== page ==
Member, Utah Mock Trial Team

Ciara Khor-Brogan is an International Baccalaureate senior and member of West High’s Mock Trial Team. Her team has qualified as one of the top four teams in Utah for the past three years and this year won the state championship! With the help of Utah's legal community, her team has raised over $40,000 to compete as the first ever Utah team in invitational Empire World Championships in San Francisco and in New York. “Mock trial has been the highlight of my high school experience,” says Ciara, “creating an invaluable opportunity to learn about our legal system and inspiring me to pursue a career in law.”  Ciara will be attending UC Berkeley this fall, where she hopes to further expand my skills in mock trial.

Ainsley Moench

Leader, March for our Lives Utah

Ainsley Moench is an incoming senior and AP student at Skyline High School. She is on the executive team of March for Our Lives Utah as well as the president of her school’s Political Activism club. One of her passions is building healthy conversation and action addressing the youth suicide crisis in Utah. She is working to help students become more politically active and educated on these issues. Outside of activism, Ainsley enjoys caring for her bearded dragon and trying out new crazy hair colors.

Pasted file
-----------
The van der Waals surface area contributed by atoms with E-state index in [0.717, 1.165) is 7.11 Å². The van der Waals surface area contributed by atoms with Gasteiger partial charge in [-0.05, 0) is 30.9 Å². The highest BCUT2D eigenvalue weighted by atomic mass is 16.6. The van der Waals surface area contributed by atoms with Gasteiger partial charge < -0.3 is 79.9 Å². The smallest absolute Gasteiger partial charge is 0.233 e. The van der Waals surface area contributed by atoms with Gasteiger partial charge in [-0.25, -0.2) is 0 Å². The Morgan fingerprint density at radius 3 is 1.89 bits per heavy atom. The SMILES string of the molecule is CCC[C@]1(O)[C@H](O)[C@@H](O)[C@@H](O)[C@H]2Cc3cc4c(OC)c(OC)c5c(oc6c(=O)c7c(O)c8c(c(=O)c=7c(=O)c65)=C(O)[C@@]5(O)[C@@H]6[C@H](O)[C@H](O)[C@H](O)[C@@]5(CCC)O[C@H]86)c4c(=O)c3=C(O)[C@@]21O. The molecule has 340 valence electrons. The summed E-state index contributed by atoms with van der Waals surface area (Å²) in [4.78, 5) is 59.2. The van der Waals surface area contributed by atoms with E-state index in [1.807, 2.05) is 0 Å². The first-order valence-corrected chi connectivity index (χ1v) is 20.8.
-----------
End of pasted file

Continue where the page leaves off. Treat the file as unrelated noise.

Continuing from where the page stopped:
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William Shields, Social Studies Teacher, West Jordan Middle School and award-winning coach for We the People, a simulations program. 


Innovative Approaches to Elementary Character and

Social-Emotional Learning